Christian Marclay’s art installation “The Clock” is a 24-hour-long film which assembles painstakingly sampled images from a vast range of movies to track the viewer through a full day in real time. The process of making the piece was so intense and took so long that Marclay developed calluses on his fingers in the editing process. But his hard work has not gone unnoticed as Marclay was awarded The Gold Lion top prize at last year’s Venice Biennale, the granddaddy of all art shows. The prize was announced in June 2011 by a five-member jury including Hassan Khan, Carol Yinghua Lu, Letizia Ragaglia, Christine Macel and filmmaker John Waters. Critics worldwide are heralding “The Clock” as one of the most prolific and groundbreaking achievements in both art and film in decades. New York’s Lincoln Center, which just wrapped up their exhibition of “The Clock”, describes the installation as such:
The Clock is a spectacular and hypnotic 24-hour work of video art by renowned artist Christian Marclay. Marclay has brought together thousands of clips from the entire history of cinema, from silent films to the present, each featuring an exact time on a clock, on a watch, or in dialogue. The resulting collage tells the accurate time at any given moment, making it both a work of art and literally a working timepiece: a cinematic memento mori. Marclay also composed the soundscape, driven by a racing and swelling symphony of ringing, ticking, footsteps, laughter, tears, and music. The Clock comes to Lincoln Center after recently being featured at the Museum of Fine Arts in Boston, the Museum of Contemporary Art in Sydney, the Centre Pompidou in Paris, and the Hayward Gallery at London’s Southbank Centre.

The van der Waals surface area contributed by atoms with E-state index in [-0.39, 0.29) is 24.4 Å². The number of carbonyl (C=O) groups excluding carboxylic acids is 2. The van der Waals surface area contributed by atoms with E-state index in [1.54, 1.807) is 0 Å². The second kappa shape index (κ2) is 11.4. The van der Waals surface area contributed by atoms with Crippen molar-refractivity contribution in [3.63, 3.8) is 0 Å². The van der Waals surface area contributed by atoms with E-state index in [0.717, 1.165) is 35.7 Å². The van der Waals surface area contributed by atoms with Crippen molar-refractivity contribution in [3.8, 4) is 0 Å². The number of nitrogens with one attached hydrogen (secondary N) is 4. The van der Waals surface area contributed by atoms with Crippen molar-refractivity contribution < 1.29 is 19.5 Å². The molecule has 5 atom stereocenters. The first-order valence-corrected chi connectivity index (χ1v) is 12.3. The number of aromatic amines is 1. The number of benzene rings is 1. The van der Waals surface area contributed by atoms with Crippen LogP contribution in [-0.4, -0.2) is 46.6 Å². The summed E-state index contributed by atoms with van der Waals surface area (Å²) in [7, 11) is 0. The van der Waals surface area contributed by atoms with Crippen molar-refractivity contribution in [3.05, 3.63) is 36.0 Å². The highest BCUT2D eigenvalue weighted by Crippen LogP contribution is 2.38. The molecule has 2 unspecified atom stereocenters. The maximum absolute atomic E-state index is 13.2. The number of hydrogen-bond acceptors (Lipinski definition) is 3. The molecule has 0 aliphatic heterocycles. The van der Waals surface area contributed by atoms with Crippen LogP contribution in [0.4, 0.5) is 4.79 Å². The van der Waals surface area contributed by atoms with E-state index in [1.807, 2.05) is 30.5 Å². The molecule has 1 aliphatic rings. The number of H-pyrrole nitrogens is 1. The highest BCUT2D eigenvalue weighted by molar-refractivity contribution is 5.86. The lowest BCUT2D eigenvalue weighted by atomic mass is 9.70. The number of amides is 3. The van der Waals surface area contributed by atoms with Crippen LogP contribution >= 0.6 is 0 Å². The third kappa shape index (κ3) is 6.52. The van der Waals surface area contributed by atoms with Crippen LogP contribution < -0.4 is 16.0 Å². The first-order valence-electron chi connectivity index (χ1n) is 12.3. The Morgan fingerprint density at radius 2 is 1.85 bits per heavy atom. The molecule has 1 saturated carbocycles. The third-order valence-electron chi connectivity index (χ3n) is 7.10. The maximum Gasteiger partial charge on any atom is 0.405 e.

Christian Marclay recently sat down with Charlie Rose for a fascinating interview about his painstaking passion project, and one needs not attend the installation in person to appreciate the genius of what he has done here.
TO WATCH CHARLIE ROSE’S INTERVIEW WITH CHRISTIAN MARCLAY FAST FORWARD TO THE 39:14 MARK.